- To use education to build self image and self directed development.
Within the framework of Worker Education, The Workers’ College approach to union and community education is premised on an understanding of unions as democratic and worker controlled organisations dependent on collective action towards the protection of rights and the advancement of interests of workers as members of an organisation but also as part of the working class as a whole. As such the development and delivery of education with workers and unions attempt to foster the democratic organisational aspirations always acknowledging the role of a worker and member in determining the direction of that organisation. This is captured in the concept of the three contracts of union education expressed by Newman (1993). The workers College uses the same approach to community development that sees the learner as an active leader of the community or civil society organisation and again emphasises the notion of democratic accountability. This approach can be represented as follows and is seen as distinct from the practice of vocational training in a capitalist framework which is hierarchical in nature.
Workers’ education pedagogy and epistemology draws significantly from worker struggles and experiences accumulated in the course of their daily interaction with reality to make its content relevant and up to date.
The education programmes of the Workers’ College are designed to build and develop the capacities of workers and community activists, their representatives, office bearers and staff of their organisations, namely, trade unions and community organisations, so that they can effectively bring about the changes in their workplaces, communities and broader society for the purpose of eradication of poverty and inequality.
These are extensions of the goal of basic education as a process, a continuation of lifelong learning aiming at building the capacity of the trade union members and community activists by improving their knowledge, skill, and attitude.
In support of these working class ideals and the organisations within it the workers College intends to develop an expanding set of holistic and integrated course offerings that move across the pillars of Workers Education and also encompass the breadth of educational levels envisaged in the National Qualifications Framework. In constructing these it will be critical to remain true to the democratic practice of union and community education whilst maximizing the potential for the articulation of qualifications, the portability of skills and the accreditation of these. It must also develop a broad practice of the recognition of prior learning that moves from critical pedagogy and negotiated curriculum through assessment and certification to access of the highest levels of learning in post graduate studies.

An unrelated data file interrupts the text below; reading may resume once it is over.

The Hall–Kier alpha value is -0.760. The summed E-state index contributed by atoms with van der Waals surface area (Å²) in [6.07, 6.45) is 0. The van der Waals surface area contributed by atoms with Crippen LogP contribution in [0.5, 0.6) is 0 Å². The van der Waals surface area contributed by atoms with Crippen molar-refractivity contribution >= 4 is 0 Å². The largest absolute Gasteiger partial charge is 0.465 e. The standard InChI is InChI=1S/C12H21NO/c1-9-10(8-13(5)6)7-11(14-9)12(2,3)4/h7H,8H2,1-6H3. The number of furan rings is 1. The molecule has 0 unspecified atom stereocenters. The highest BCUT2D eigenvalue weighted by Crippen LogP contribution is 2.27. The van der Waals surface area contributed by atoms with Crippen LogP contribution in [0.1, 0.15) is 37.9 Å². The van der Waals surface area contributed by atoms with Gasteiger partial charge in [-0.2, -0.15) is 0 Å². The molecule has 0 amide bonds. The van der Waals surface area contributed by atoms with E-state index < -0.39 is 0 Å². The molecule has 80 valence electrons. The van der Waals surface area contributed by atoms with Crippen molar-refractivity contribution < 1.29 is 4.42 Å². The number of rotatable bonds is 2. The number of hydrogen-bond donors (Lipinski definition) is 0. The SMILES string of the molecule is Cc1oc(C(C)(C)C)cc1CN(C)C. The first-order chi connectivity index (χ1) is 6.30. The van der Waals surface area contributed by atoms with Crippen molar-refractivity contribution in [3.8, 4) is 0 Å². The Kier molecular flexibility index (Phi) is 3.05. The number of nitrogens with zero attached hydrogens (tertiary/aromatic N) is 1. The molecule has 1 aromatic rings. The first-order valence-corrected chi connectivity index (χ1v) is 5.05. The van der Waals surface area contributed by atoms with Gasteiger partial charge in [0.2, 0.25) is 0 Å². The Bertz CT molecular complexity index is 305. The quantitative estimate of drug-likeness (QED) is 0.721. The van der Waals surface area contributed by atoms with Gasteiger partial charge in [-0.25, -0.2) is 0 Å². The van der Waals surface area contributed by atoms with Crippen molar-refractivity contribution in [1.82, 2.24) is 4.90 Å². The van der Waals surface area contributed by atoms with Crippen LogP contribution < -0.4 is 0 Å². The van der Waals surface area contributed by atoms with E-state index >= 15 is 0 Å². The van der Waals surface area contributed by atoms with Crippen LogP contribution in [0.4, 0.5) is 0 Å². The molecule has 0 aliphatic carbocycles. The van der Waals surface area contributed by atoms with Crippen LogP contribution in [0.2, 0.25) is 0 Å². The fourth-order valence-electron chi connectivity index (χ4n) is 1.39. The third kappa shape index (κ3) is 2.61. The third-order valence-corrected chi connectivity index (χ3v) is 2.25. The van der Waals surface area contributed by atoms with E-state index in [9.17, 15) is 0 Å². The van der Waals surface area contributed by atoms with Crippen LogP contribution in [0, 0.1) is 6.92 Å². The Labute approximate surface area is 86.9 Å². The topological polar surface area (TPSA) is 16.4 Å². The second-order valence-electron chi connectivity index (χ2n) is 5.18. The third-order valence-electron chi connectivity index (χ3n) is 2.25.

Workers Education Task Team, National Human Resources Development Council (2015) Workers Education report.
Newman, Michael, (1993) The Third Contract. Stewart Victor publishing; Sydney.
Quality Management System Policy And Procedure
The policy provides the guiding framework for the Quality management system in the Workers’ College towards the objective of providing high quality evidence based learning programmes and services to trade union and civil society formations more generally in furtherance of achieving a better future for the working class of South Africa.
The Quality management system will include the total policy framework from governance through to education provision and service delivery functionality in the Workers’ College.
Introduction to the Quality Management System
This Quality management system contains statements of administrative and practice policies and procedures to be followed and adhered to by all employees of Workers’ College and its leadership to ensure the sustainable delivery of quality education and training.
It is the Vision of the Workers College, “to be a hub of quality cutting edge Workers’ Education in Africa and the Global Community”
In pursuance of this vision the Workers’ College mission is understood as;
The College uses the struggle knowledge, experiences and skills of trade union and community activists to redress the historical imbalances in education and
providing adult learners with opportunities for learning as well as
deepen their understanding of the role of trade union and community struggles in the transformation of the broader society
One of the key tasks of the college is to develop worker and community leaders through providing educational opportunities for students selected from participating trade unions and community organisation
The College also serves as a progressive platform to promote debates on working class perspectives on a range of issues (RPL, Race, Class, Gender, Economic etc)